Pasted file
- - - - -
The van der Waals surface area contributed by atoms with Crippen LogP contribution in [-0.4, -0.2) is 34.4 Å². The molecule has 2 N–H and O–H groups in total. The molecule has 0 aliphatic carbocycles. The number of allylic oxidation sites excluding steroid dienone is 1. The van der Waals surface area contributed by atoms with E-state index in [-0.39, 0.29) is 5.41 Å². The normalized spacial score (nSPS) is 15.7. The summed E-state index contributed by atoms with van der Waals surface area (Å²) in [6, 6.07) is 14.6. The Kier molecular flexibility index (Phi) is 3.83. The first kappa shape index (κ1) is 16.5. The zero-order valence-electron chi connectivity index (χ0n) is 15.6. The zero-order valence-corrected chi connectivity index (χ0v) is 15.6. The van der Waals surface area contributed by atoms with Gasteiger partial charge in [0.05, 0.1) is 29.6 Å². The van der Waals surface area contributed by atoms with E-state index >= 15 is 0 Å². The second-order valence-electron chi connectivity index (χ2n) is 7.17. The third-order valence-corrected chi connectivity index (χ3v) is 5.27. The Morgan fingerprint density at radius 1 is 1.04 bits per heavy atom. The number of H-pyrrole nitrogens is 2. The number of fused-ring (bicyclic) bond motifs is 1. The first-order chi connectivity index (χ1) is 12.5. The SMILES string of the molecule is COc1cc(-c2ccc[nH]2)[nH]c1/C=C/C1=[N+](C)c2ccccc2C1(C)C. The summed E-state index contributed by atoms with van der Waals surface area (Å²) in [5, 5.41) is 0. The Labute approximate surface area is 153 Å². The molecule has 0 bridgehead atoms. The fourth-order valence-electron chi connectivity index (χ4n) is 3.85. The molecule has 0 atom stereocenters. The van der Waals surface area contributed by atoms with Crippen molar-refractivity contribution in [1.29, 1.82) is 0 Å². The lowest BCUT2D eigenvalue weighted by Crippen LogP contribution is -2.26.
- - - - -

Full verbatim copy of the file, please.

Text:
The van der Waals surface area contributed by atoms with Crippen LogP contribution in [-0.4, -0.2) is 34.4 Å². The molecule has 2 N–H and O–H groups in total. The molecule has 0 aliphatic carbocycles. The number of allylic oxidation sites excluding steroid dienone is 1. The van der Waals surface area contributed by atoms with E-state index in [-0.39, 0.29) is 5.41 Å². The normalized spacial score (nSPS) is 15.7. The summed E-state index contributed by atoms with van der Waals surface area (Å²) in [6, 6.07) is 14.6. The Kier molecular flexibility index (Phi) is 3.83. The first kappa shape index (κ1) is 16.5. The zero-order valence-electron chi connectivity index (χ0n) is 15.6. The zero-order valence-corrected chi connectivity index (χ0v) is 15.6. The van der Waals surface area contributed by atoms with Gasteiger partial charge in [0.05, 0.1) is 29.6 Å². The van der Waals surface area contributed by atoms with E-state index >= 15 is 0 Å². The second-order valence-electron chi connectivity index (χ2n) is 7.17. The third-order valence-corrected chi connectivity index (χ3v) is 5.27. The Morgan fingerprint density at radius 1 is 1.04 bits per heavy atom. The number of H-pyrrole nitrogens is 2. The number of fused-ring (bicyclic) bond motifs is 1. The first-order chi connectivity index (χ1) is 12.5. The SMILES string of the molecule is COc1cc(-c2ccc[nH]2)[nH]c1/C=C/C1=[N+](C)c2ccccc2C1(C)C. The summed E-state index contributed by atoms with van der Waals surface area (Å²) in [5, 5.41) is 0. The Labute approximate surface area is 153 Å². The molecule has 0 bridgehead atoms. The fourth-order valence-electron chi connectivity index (χ4n) is 3.85. The molecule has 0 atom stereocenters. The van der Waals surface area contributed by atoms with Crippen molar-refractivity contribution in [1.29, 1.82) is 0 Å². The lowest BCUT2D eigenvalue weighted by Crippen LogP contribution is -2.26.